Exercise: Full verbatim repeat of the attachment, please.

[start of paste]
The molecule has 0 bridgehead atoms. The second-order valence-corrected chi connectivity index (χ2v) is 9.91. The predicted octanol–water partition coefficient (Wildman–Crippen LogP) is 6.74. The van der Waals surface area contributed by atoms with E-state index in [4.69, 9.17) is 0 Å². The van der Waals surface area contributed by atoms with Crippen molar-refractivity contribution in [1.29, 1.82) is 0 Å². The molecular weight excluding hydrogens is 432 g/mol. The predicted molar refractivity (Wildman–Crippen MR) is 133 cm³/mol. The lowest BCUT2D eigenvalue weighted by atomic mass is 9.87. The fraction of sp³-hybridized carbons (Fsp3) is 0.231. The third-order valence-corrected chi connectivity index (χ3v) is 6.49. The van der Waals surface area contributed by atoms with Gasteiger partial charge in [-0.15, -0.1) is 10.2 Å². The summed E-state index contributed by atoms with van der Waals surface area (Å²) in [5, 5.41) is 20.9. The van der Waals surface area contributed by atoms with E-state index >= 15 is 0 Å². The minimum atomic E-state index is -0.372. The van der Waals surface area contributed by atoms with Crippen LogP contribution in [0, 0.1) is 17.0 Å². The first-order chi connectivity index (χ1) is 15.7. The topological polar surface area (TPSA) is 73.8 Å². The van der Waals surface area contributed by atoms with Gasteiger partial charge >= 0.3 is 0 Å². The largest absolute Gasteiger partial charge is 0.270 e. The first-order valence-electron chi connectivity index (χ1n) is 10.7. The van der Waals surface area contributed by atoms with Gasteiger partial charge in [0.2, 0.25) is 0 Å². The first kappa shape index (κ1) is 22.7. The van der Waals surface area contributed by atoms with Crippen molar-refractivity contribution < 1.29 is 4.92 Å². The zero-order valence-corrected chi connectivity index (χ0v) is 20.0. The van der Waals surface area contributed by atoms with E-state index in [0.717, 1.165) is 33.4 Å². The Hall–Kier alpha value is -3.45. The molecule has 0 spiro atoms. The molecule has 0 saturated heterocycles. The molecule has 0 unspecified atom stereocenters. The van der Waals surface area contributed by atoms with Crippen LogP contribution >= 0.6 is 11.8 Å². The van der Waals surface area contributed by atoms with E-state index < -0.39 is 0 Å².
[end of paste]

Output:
The molecule has 0 bridgehead atoms. The second-order valence-corrected chi connectivity index (χ2v) is 9.91. The predicted octanol–water partition coefficient (Wildman–Crippen LogP) is 6.74. The van der Waals surface area contributed by atoms with E-state index in [4.69, 9.17) is 0 Å². The van der Waals surface area contributed by atoms with Crippen molar-refractivity contribution in [1.29, 1.82) is 0 Å². The molecular weight excluding hydrogens is 432 g/mol. The predicted molar refractivity (Wildman–Crippen MR) is 133 cm³/mol. The lowest BCUT2D eigenvalue weighted by atomic mass is 9.87. The fraction of sp³-hybridized carbons (Fsp3) is 0.231. The third-order valence-corrected chi connectivity index (χ3v) is 6.49. The van der Waals surface area contributed by atoms with Gasteiger partial charge in [-0.15, -0.1) is 10.2 Å². The summed E-state index contributed by atoms with van der Waals surface area (Å²) in [5, 5.41) is 20.9. The van der Waals surface area contributed by atoms with E-state index >= 15 is 0 Å². The minimum atomic E-state index is -0.372. The van der Waals surface area contributed by atoms with Crippen LogP contribution in [0, 0.1) is 17.0 Å². The first-order chi connectivity index (χ1) is 15.7. The topological polar surface area (TPSA) is 73.8 Å². The van der Waals surface area contributed by atoms with Gasteiger partial charge >= 0.3 is 0 Å². The largest absolute Gasteiger partial charge is 0.270 e. The first-order valence-electron chi connectivity index (χ1n) is 10.7. The van der Waals surface area contributed by atoms with Gasteiger partial charge in [0.2, 0.25) is 0 Å². The first kappa shape index (κ1) is 22.7. The van der Waals surface area contributed by atoms with Crippen molar-refractivity contribution < 1.29 is 4.92 Å². The zero-order valence-corrected chi connectivity index (χ0v) is 20.0. The van der Waals surface area contributed by atoms with E-state index in [0.717, 1.165) is 33.4 Å². The Hall–Kier alpha value is -3.45. The molecule has 0 spiro atoms. The molecule has 0 saturated heterocycles. The molecule has 0 unspecified atom stereocenters. The van der Waals surface area contributed by atoms with Crippen LogP contribution >= 0.6 is 11.8 Å². The van der Waals surface area contributed by atoms with E-state index < -0.39 is 0 Å².